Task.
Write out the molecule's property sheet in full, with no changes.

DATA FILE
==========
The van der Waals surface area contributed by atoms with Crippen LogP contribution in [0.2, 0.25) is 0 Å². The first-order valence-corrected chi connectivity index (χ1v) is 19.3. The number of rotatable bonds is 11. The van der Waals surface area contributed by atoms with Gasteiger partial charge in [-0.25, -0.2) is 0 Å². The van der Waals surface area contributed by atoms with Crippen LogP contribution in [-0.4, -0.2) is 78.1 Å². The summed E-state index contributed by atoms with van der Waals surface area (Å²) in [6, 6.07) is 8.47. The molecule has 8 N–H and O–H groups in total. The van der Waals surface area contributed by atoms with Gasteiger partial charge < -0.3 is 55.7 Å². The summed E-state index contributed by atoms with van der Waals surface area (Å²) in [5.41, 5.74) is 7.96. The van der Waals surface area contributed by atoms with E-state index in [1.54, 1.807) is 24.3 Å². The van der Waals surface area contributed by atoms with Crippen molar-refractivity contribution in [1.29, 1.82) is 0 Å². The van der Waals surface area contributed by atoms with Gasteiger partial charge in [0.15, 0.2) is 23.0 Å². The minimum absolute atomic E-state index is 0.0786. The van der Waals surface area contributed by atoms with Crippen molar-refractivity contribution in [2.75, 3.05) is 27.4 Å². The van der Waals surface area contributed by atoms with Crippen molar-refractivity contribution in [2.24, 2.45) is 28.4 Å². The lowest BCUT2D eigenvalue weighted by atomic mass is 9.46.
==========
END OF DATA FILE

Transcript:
The van der Waals surface area contributed by atoms with Crippen LogP contribution in [0.2, 0.25) is 0 Å². The first-order valence-corrected chi connectivity index (χ1v) is 19.3. The number of rotatable bonds is 11. The van der Waals surface area contributed by atoms with Gasteiger partial charge in [-0.25, -0.2) is 0 Å². The van der Waals surface area contributed by atoms with Crippen LogP contribution in [-0.4, -0.2) is 78.1 Å². The summed E-state index contributed by atoms with van der Waals surface area (Å²) in [6, 6.07) is 8.47. The molecule has 8 N–H and O–H groups in total. The van der Waals surface area contributed by atoms with Gasteiger partial charge < -0.3 is 55.7 Å². The summed E-state index contributed by atoms with van der Waals surface area (Å²) in [5.41, 5.74) is 7.96. The van der Waals surface area contributed by atoms with E-state index in [1.54, 1.807) is 24.3 Å². The van der Waals surface area contributed by atoms with Crippen molar-refractivity contribution in [1.29, 1.82) is 0 Å². The van der Waals surface area contributed by atoms with Gasteiger partial charge in [0.15, 0.2) is 23.0 Å². The minimum absolute atomic E-state index is 0.0786. The van der Waals surface area contributed by atoms with Crippen molar-refractivity contribution in [2.75, 3.05) is 27.4 Å². The van der Waals surface area contributed by atoms with Crippen molar-refractivity contribution in [2.24, 2.45) is 28.4 Å². The lowest BCUT2D eigenvalue weighted by atomic mass is 9.46.